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 Table of Contents  
CASE REPORT
Year : 2021  |  Volume : 1  |  Issue : 1  |  Page : 121-122

Stellate nonhereditary idiopathic foveomacular retinoschisis treated as cystoid macular edema


1 Department of Ophthalmology, All India Institute of Medical Sciences, Bhopal, Madhya Pradesh; Smt. Kanuri Santhamma Center for Vitreoretinal Diseases; Center of Excellence for Rare Eye Diseases, L. V. Prasad Eye Institute, Hyderabad, Telangana, India
2 Department of Ophthalmology, All India Institute of Medical Sciences, Bhopal, Madhya Pradesh, India
3 Smt. Kanuri Santhamma Center for Vitreoretinal Diseases, L. V. Prasad Eye Institute, Hyderabad, Telangana, India

Date of Submission19-May-2020
Date of Acceptance29-Aug-2020
Date of Web Publication31-Dec-2020

Correspondence Address:
Dr. Brijesh Takkar
Smt. Kanuri Santhamma Center for Vitreoretinal Diseases, L. V. Prasad Eye Institute, Hyderabad - 500 034, Telangana
India
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Source of Support: None, Conflict of Interest: None


DOI: 10.4103/ijo.IJO_1569_20

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  Abstract 


Stellate nonhereditary idiopathic foveomacular retinoschisis (SNIFR) is a rare eye disease, hitherto unreported in Indians. We report a case of SNIFR in an Indian female wrongly treated as cystoid macular edema (CME). Differentiation between chronic CME and foveoschisis is paramount while dealing with rare diseases like SNIFR.

Keywords: Cystoid macular edema, idiopathic foveoschisis, stellate nonhereditary idiopathic foveomacular retinoschisis


How to cite this article:
Takkar B, Dube M, Goyal P, Singh A, Sabarwal S. Stellate nonhereditary idiopathic foveomacular retinoschisis treated as cystoid macular edema. Indian J Ophthalmol Case Rep 2021;1:121-2

How to cite this URL:
Takkar B, Dube M, Goyal P, Singh A, Sabarwal S. Stellate nonhereditary idiopathic foveomacular retinoschisis treated as cystoid macular edema. Indian J Ophthalmol Case Rep [serial online] 2021 [cited 2021 Feb 25];1:121-2. Available from: https://www.ijoreports.in/text.asp?2021/1/1/121/305492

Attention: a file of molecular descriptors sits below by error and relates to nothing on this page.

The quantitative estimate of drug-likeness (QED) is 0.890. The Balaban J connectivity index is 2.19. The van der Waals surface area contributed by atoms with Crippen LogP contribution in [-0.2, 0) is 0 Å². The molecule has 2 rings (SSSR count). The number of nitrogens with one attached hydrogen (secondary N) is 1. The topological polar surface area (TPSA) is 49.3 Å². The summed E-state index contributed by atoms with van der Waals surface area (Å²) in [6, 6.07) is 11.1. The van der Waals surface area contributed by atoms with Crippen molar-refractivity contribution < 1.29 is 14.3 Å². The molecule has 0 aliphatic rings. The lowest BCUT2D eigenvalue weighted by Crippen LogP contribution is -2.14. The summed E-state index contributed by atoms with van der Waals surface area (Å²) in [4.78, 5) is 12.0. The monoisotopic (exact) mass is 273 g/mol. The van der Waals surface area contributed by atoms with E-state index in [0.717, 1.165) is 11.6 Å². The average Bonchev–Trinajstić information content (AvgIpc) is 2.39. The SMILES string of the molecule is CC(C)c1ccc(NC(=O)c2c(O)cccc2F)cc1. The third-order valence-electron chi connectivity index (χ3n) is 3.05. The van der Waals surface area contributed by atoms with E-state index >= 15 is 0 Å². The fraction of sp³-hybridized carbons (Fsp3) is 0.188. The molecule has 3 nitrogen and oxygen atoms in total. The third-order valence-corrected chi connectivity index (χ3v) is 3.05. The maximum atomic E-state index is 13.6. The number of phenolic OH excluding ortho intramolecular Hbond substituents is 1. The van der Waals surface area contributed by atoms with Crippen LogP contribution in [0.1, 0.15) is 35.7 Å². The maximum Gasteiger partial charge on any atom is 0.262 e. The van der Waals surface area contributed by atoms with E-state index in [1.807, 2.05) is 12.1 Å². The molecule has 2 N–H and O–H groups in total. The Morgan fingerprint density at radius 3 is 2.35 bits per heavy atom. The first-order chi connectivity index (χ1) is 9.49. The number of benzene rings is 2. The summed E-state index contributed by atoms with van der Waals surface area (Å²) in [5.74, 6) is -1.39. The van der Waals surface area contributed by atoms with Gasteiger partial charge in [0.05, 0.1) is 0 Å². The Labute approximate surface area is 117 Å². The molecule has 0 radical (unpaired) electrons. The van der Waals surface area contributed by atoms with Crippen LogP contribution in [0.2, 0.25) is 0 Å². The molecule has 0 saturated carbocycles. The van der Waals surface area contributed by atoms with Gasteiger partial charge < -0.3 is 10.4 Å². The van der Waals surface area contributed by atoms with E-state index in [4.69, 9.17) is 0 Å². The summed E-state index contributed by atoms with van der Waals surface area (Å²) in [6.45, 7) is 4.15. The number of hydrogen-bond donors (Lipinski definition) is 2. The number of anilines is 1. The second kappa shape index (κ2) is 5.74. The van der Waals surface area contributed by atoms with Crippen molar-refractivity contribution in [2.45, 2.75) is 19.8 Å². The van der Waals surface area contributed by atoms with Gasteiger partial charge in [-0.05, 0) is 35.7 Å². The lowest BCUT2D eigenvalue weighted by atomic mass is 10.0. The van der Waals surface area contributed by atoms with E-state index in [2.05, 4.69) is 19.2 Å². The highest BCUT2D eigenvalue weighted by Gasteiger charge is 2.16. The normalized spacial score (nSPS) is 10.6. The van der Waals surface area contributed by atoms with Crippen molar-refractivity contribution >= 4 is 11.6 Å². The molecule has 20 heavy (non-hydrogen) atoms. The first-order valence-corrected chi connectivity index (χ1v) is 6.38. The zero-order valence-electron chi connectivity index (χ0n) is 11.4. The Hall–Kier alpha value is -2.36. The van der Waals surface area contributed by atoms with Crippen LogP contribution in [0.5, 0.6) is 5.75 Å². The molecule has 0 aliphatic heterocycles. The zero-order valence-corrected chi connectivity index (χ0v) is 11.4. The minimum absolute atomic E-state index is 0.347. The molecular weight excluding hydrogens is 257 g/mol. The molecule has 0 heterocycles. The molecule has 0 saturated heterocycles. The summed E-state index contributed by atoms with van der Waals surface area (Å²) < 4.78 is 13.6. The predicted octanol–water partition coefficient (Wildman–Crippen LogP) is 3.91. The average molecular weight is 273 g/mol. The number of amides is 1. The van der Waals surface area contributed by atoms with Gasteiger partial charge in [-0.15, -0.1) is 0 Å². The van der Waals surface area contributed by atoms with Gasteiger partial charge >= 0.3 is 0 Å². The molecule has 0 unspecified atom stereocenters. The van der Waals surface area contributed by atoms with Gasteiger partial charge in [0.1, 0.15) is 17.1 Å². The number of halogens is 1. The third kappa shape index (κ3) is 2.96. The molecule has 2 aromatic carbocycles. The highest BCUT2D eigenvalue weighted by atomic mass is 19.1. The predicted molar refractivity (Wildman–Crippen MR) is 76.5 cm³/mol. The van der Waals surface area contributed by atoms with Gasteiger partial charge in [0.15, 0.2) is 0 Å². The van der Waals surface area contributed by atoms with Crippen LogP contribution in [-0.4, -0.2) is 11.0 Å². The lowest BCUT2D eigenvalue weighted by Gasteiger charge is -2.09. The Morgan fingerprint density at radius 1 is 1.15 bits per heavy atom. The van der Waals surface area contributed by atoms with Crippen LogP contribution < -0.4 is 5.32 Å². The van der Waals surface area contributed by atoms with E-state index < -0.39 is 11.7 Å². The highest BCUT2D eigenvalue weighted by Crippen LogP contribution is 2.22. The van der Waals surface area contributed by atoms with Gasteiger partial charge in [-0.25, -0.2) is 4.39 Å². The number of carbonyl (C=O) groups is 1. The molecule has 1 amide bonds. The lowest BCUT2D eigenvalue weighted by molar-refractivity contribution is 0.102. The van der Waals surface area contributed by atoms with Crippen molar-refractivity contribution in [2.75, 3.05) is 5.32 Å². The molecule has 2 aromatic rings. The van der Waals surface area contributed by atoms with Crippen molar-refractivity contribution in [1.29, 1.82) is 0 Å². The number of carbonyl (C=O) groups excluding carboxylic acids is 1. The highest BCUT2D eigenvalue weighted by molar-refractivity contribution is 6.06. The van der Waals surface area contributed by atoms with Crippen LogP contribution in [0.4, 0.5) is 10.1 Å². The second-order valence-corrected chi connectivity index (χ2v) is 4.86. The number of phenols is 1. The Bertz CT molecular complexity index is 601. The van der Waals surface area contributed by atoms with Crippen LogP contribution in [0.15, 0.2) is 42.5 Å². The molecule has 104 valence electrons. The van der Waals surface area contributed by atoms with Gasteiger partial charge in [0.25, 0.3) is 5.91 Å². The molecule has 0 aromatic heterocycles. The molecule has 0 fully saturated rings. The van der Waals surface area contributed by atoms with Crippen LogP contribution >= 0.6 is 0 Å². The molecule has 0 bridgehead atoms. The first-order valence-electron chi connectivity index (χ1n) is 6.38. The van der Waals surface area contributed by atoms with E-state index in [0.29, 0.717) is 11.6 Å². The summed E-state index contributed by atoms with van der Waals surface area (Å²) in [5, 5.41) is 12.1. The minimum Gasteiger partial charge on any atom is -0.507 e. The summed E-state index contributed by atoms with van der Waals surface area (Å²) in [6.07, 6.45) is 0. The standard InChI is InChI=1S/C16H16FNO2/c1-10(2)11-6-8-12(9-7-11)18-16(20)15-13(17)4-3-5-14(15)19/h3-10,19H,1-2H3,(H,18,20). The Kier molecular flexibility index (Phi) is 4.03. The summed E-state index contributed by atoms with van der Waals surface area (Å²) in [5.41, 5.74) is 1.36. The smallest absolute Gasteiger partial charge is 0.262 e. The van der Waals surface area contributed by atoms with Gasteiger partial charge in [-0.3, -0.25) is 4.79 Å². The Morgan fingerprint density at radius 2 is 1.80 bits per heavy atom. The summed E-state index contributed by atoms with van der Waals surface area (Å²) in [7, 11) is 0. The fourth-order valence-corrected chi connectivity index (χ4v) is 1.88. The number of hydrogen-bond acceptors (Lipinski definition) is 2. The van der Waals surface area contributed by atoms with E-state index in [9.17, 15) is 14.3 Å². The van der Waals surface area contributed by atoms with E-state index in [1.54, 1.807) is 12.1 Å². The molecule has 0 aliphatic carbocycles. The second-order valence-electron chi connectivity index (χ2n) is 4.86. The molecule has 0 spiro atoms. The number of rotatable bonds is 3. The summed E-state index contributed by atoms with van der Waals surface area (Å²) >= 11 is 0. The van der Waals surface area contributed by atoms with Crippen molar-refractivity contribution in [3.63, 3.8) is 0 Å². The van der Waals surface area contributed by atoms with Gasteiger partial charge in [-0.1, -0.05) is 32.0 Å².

Foveoschisis refers to splitting of the neural retinal layers. It can be associated with high myopia, X linked retinoschisis (XLR), vitreo-macular traction and epiretinal membrane, chornic macular edema, optic disc pit and enhanced S cone syndrome.[1],[2] Diagnosis is confirmed by optical coherence tomography (OCT) which shows the characteristic splitting of retinal layers, with the absence of leakage on fluorescein angiography (FA). Stellate nonhereditary idiopathic foveomacular retinoschisis (SNIFR) is a rare entity and according to Ober et al.,[3] it typically involves single eye of young females. Cases of SNIFR don't have any identifiable cause for the macular pathology and there is no family history. The disease is characterized by typical OCT features which may be used for differentiating it from other etiologies of retinoschisis. Its usual non-progressive nature differentiates it from other causes of retinoschisis, though rare localized macular detachment is described.[3] To our knowledge, SNIFR has not been reported in Indians.

We report a case of SNIFR in an Indian female. The case was misdiagnosed as chronic cystoid macular edema (CME) and suggested surgical procedure. We also discuss features useful for its differentiation from other causes of foveoschisis.


  Case Report Top


A 49-year-old lady presented with complaints related to near vision loss and low vision in left eye (LE). She had been diagnosed to have a branch vein occlusion of the macula with macular edema, and also advised anti-vascular endothelial growth factor (VEGF) therapy. The duration of vision loss in LE was long but not known exactly. There was no family or systemic history. Her visual acuity was 20/20 in right eye (RE) and 20/100 in LE with mild myopia of -0.5 D. Ocular adnexa and anterior segments were within normal limits. Fundus examination revealed a normal RE, while in the LE there was a lesion resembling macular edema, but without signs of recent or chronic retinal vein occlusion. Peripheral retinal examination was within normal limits. OCT angiography (OCTA) of LE showed a well demarcated dark area in the deeper capillary plexus, corresponding to the schisis [Figure 1]. OCT showed schisis in the outer plexiform layer centrally, and also in the retinal nerve fibre layer inferior to the fovea and in the peripapillary region [Figure 2]. Mildly hypo-autofluorescent areas were noted corresponding to the area of the schisis [Figure 1]. Perimetry showed only a central scotoma involving the foveal area [Figure 1]. Right eye was within normal limits on imaging [Figure 3].
Figure 1: (a) Fundus picture of left eye with overlay showing the scanned area. (b) Composite OCT angiography shows centrally well demarcated dark area due to large schitic cavities. (c) En face OCT angiography with slab set at deep retinal layer showing centrally well demarcated dark area. (d) Short wave autofluorescence (AF) showing mildly hypo AF corresponding to schitic areas. (e) Late phase fluorescein angiography at 4 minutes showing absence of dye leakage. (f) 10 degrees standard perimetry of left eye showing central scotoma with normal peripheral macula

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Figure 2: Swept source OCT vertical (upper panel) and horizontal (lower panel) line scans showing stellate splitting of retinal layers beginning at the posterior border of the outer plexiform layer. Involvement of peripapillary superficial layers can also be seen nasal to the fovea. The bridging tissue is symmetrical and regularly placed across the fovea

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Figure 3: Fluorescein angiography and optical coherence tomography of right eye showing normal images